On model parallelization and scheduling strategies for distributed machine learning
 In NIPS
, 2014
"... Distributed machine learning has typically been approached from a data parallel perspective, where big data are partitioned to multiple workers and an algorithm is executed concurrently over different data subsets under various synchronization schemes to ensure speedup and/or correctness. A siblin ..."
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Distributed machine learning has typically been approached from a data parallel perspective, where big data are partitioned to multiple workers and an algorithm is executed concurrently over different data subsets under various synchronization schemes to ensure speedup and/or correctness. A sibling problem that has received relatively less attention is how to ensure efficient and correct model parallel execution of ML algorithms, where parameters of an ML program are partitioned to different workers and undergone concurrent iterative updates. We argue that model and data parallelisms impose rather different challenges for system design, algorithmic adjustment, and theoretical analysis. In this paper, we develop a system for modelparallelism, STRADS, that provides a programming abstraction for scheduling parameter updates by discovering and leveraging changing structural properties of ML programs. STRADS enables a flexible tradeoff between scheduling efficiency and fidelity to intrinsic dependencies within the models, and improves memory efficiency of distributed ML. We demonstrate the efficacy of modelparallel algorithms implemented on STRADS versus popular implementations for topic modeling, matrix factorization, and Lasso. 1
Efficient minibatch training for stochastic optimization
 in Proceedings of the 20th ACM SIGKDD International Conference on Knowledge Discovery and Data Mining
"... ABSTRACT Stochastic gradient descent (SGD) is a popular technique for largescale optimization problems in machine learning. In order to parallelize SGD, minibatch training needs to be employed to reduce the communication cost. However, an increase in minibatch size typically decreases the rate of ..."
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ABSTRACT Stochastic gradient descent (SGD) is a popular technique for largescale optimization problems in machine learning. In order to parallelize SGD, minibatch training needs to be employed to reduce the communication cost. However, an increase in minibatch size typically decreases the rate of convergence. This paper introduces a technique based on approximate optimization of a conservatively regularized objective function within each minibatch. We prove that the convergence rate does not decrease with increasing minibatch size. Experiments demonstrate that with suitable implementations of approximate optimization, the resulting algorithm can outperform standard SGD in many scenarios.
“All Roads Lead to Rome: ” Optimistic Recovery for Distributed Iterative Data Processing
"... Executing dataparallel iterative algorithms on large datasets is crucial for many advanced analytical applications in the fields of data mining and machine learning. Current systems for executing iterative tasks in large clusters typically achieve fault tolerance through rollback recovery. The pr ..."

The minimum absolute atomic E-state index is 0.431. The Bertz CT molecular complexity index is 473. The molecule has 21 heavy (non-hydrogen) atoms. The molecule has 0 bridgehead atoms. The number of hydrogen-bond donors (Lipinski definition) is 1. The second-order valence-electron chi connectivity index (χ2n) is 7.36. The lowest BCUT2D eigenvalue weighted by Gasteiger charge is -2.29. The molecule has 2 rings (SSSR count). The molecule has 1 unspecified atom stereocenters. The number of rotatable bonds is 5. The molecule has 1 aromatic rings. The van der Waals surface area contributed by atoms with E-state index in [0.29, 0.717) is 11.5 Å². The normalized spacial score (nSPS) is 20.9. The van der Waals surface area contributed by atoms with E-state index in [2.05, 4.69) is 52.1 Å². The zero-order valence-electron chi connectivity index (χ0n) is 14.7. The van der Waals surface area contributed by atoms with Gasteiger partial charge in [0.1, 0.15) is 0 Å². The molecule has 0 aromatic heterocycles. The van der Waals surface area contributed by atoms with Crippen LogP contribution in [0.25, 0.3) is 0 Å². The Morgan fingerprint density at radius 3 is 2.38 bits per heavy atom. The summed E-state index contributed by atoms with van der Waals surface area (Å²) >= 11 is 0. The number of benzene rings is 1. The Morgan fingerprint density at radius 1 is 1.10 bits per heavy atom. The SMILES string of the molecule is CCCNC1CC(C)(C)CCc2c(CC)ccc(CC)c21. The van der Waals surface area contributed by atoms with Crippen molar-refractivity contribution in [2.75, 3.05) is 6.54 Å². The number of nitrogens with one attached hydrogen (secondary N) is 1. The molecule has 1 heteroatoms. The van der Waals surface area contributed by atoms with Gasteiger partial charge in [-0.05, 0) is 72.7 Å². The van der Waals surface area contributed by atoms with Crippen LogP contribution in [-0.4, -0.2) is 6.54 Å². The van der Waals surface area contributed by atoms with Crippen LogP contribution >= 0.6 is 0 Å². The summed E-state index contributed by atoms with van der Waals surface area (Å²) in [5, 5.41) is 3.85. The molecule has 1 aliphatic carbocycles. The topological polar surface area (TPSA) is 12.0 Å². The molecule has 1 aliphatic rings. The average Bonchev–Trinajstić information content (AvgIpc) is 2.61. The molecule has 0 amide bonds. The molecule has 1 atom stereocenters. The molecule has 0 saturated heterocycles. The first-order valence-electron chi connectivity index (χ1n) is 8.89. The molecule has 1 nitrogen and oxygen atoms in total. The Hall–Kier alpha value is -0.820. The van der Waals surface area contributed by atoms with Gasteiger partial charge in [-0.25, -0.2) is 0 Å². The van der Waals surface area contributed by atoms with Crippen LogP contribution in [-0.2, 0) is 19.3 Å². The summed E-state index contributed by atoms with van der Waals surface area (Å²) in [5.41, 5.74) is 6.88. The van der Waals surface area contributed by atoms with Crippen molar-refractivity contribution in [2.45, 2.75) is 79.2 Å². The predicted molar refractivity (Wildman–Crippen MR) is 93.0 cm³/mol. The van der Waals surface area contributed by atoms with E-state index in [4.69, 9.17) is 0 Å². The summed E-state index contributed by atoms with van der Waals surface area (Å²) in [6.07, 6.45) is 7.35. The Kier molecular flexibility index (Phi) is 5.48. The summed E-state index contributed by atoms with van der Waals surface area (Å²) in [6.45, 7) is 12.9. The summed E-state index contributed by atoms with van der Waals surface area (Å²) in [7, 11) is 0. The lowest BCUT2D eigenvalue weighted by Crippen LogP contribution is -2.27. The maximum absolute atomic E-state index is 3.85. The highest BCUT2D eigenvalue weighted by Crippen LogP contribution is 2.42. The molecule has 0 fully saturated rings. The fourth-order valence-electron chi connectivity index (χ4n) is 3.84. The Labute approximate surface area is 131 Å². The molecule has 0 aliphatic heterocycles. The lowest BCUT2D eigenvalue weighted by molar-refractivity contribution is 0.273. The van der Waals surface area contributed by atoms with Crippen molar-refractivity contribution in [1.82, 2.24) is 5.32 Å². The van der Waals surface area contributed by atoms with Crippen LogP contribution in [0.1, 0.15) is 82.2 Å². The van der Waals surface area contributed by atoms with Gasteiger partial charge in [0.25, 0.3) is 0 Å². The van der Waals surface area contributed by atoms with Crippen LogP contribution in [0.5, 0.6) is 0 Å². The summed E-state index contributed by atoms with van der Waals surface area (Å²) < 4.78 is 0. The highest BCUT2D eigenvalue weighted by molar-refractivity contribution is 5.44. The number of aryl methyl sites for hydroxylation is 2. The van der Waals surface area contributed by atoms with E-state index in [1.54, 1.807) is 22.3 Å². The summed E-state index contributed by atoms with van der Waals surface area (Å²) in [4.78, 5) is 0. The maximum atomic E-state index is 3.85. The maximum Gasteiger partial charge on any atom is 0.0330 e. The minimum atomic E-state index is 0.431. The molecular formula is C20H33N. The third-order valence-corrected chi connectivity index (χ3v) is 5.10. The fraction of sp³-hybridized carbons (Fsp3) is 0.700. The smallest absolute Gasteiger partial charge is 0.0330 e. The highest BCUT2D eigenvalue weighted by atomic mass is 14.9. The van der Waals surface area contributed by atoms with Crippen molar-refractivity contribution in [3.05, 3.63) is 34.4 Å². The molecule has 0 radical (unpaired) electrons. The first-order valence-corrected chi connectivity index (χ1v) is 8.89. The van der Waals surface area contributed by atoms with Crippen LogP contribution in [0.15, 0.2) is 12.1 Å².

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Executing dataparallel iterative algorithms on large datasets is crucial for many advanced analytical applications in the fields of data mining and machine learning. Current systems for executing iterative tasks in large clusters typically achieve fault tolerance through rollback recovery. The principle behind this pessimistic approach is to periodically checkpoint the algorithm state. Upon failure, the system restores a consistent state from a previously written checkpoint and resumes execution from that point. We propose an optimistic recovery mechanism using algorithmic compensations. Our method leverages the robust, selfcorrecting nature of a large class of fixpoint algorithms used in data mining and machine learning, which converge to the correct solution from various intermediate consistent states. In the case of a failure, we apply a userdefined compensate function that algorithmically creates such a consistent state, instead of rolling back to a previous checkpointed state. Our optimistic recovery does not checkpoint any state and hence achieves optimal failurefree performance with respect to the overhead necessary for guaranteeing fault tolerance. We illustrate the applicability of this approach for three wide classes of problems. Furthermore, we show how to implement the proposed optimistic recovery mechanism in a data flow system. Similar to the Combine operator in MapReduce, our proposed functionality is optional and can be applied to increase performance without changing the semantics of programs. In an experimental evaluation on large datasets, we show that our proposed approach provides optimal failurefree performance. In the absence of failures our optimistic scheme is able to outperform a pessimistic approach by a factor of two to five. In presence of failures, our approach provides fast recovery and outperforms pessimistic approaches in the majority of cases.